In recent months, there have been two large-scale crowdsourcing project launched with the involvement of well-known internet personalities. I’m referring to Hunch—heading by Caterina Fake of Flickr fame— and Kickstarter—advised by Andy Baio of Upcoming.org and Waxy.org fame. While these projects are very different, it seems only appropriate for them to share a post.
Kickstarter is a site that lets projects collect funding pledges from users. One can add a project with a funding goal and set tiered rewards for patrons. You’re not expected to pay your pledge unless the project goal is met. Hunch is a crowdsourced decision tree site. Users creating content add decision-making questions to a decision, ones that affect the outcome of the final recommendation.
Had either of these been released elsewhere, the project would not provide any particularly extraordinary impact. Indeed, the paradox of crowdsourcing is that the idea alone will not sell the project, because the difficult barrier of critical mass. Critical mass, however, is itself dependent on having sold the idea already. In other words, new crowdsourcing project can have a great idea in principle, but potential users are aware that it will be difficult to achieve in practice. Such doubt is self-propogating, because knowing that you have doubts means admitting that others may too, further removing confidence in the objective.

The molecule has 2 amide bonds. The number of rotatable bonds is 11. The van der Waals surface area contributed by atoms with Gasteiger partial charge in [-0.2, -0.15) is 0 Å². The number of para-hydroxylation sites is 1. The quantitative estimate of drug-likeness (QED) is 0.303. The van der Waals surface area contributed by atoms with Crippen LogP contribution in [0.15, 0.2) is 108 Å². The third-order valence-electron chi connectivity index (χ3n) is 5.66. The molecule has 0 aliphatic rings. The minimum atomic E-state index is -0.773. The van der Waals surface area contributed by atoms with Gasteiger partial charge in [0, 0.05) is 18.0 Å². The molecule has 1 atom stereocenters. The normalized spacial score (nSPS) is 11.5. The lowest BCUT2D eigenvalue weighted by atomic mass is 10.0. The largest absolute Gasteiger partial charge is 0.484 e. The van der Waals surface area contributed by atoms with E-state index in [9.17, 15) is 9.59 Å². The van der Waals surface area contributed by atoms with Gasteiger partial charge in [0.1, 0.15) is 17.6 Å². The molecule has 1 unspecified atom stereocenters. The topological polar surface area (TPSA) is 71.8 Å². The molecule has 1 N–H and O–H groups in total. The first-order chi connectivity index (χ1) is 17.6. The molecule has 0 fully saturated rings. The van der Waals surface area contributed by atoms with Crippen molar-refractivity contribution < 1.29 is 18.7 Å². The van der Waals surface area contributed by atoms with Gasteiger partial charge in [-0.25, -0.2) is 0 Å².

A site like Fake’s former creation Flickr was able to grow a community on the back of a valuable individual experience. The community was not vital to the experience of Flickr. Kickstarter and Hunch, however, have no individual experience. If there was only one user, that user would have little to do (admitting that Hunch’s employee-created content can only go so for).
With strong talent behind both of the sites, there is no shortage of cleverness in their mechanics. However, the key to their first few months lies in the trusted celebrity behind them. Like doubt, confidence is be self-propagated. Baio and Fake have an audience already in place, and seeing that audience can swing cynics from “great idea but wouldn’t work” to thinking “just maybe.”